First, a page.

NASHVILLE, Tenn. — Zack Greinke isn’t returning to the Royals — barring a seismic shift in baseball economics — but his free-agent negotiations are still likely to have a major impact on his former club.
The market for starting pitchers, both free agents and those available in trade, won’t be set until Greinke chooses (presumably) between the Dodgers or Rangers for a deal expected to approach (and perhaps exceed) $150 million over six years.
The Royals appear willing to wait … until after the Winter Meetings conclude Thursday, until after the holidays, until the right match comes along.
If it comes along.
“What happens a lot of times,” general manager Dayton Moore said, “is you get in this environment with the 29 other teams, and everybody is pushing in different directions. You get a lot of opinions and ideas.
“Sometimes that can paralyze the decision-making because there are a lot of different scenarios, and you want to give them all their due. You filter through what has legs and, sometimes, they continue to move forward after you get back in your office.”
Moore pointed to the trade two years ago that sent Greinke to Milwaukee with infielder Yuniesky Betancourt for shortstop Alcides Escobar, outfielder Lorenzo Cain, reliever Jeremy Jeffress and pitching prospect Jake Odorizzi.
“When we did the Greinke deal, we felt we were close a couple of times on certain deals,” Moore recalled. “And we did that deal a couple of weeks after the Winter Meetings.”
Moore reiterated that the Royals, while they want to add an impact pitcher to their rotation, feel no urgency to add just any pitcher. In short, he believes the club is past the cattle-call audition stage.
“We want pitchers that have the mind-set of a No. 1 starter,” he said. “With the position we’re in and the way we feel about our team, our focus is on just a few players. We feel like we’ve accomplished a lot prior to getting here.
“There is still going to be a large percentage of free agents available on Friday (after the meetings conclude). There will be a lot of trade opportunities still available on Friday, but you know how these things go. This is an opportunity to talk a lot.”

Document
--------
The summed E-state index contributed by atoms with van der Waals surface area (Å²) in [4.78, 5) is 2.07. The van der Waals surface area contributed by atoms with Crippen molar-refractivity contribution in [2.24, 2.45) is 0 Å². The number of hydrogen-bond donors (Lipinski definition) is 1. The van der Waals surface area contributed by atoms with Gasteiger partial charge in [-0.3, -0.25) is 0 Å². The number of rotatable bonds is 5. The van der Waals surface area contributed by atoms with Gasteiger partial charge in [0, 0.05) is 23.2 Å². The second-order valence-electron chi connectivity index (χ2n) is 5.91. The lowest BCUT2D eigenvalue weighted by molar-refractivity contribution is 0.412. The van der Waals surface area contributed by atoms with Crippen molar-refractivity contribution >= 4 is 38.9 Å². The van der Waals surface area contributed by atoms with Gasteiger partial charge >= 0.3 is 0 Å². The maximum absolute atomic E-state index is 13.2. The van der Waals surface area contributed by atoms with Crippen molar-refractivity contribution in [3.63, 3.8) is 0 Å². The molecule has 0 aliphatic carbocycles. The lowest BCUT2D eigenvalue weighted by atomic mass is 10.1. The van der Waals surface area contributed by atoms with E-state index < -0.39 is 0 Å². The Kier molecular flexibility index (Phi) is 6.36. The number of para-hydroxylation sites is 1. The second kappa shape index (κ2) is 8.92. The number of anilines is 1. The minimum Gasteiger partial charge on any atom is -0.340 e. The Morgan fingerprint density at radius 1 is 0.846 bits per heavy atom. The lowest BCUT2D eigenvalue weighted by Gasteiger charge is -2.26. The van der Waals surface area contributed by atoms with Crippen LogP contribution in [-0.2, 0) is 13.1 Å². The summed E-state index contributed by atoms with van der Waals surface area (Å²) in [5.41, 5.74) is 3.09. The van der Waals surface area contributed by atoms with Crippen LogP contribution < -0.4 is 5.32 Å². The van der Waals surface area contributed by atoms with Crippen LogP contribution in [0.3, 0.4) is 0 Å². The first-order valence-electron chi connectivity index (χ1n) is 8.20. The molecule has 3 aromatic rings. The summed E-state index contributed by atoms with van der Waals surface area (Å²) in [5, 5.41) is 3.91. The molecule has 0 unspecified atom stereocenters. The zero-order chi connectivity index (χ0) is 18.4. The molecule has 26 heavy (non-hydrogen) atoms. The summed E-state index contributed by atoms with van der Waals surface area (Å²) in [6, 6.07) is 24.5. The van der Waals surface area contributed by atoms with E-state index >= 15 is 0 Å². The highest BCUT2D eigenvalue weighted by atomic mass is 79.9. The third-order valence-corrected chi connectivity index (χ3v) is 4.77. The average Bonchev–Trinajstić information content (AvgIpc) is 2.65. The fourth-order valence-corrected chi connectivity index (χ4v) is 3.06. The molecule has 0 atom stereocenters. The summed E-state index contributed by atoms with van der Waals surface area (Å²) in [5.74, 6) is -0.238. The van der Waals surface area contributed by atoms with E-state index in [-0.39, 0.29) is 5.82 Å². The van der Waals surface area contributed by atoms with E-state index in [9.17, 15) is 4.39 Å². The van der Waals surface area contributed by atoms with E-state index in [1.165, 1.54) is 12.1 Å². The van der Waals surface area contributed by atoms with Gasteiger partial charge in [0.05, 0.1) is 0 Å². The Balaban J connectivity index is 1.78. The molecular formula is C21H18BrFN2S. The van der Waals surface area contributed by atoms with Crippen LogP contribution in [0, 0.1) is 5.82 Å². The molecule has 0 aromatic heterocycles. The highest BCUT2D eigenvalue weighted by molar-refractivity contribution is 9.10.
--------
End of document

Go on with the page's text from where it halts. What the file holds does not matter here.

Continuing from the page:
The Royals’ willingness to trade prospects, even outfielder Wil Myers, continues to draw interest from rival clubs. That willingness also won’t change after club officials depart Thursday from the Gaylord Opryland Resort and Convention Center.
“We feel like we’re really close to being able to compete,” manager Ned Yost said, “and we’re looking at every option that we can. Dayton has worked really hard to fill our minor-league system with tremendous prospects that we can use for situations like this.
“We’re looking at a bunch of different options.”
The market figures to accelerate after Greinke makes his choice.
One American League club official observed, “Why should Tampa Bay trade (James) Shields before they see what they can get when Greinke comes off the board? Say Texas or the Dodgers don’t get Greinke, they might go hard after Shields.”
The same is true for any team willing to trade a pitcher, or any agent representing a free-agent pitcher.
The Royals not only appear willing to wait for those events to unfold but show increasing reluctance, at this point, to make anything beyond a modest investment for any pitcher unlikely to slot toward the front of their rotation.
“We’ve got (Ervin) Santana and (Jeremy) Guthrie right there at two and three or whatever you want to call it,” Moore said. “And we still have our own kids…
“We still have Odorizzi and (Will) Smith and (Mike) Montgomery, and (Yordano) Ventura on the come. (Luis) Mendoza pitched really well for us. (Justin) Marks was really good in the (Arizona) Fall League.
“I don’t want to just sign a veteran guy for the five (spot) or trade for someone who is a four. We’ve got those guys, and we can give our own kids an opportunity.”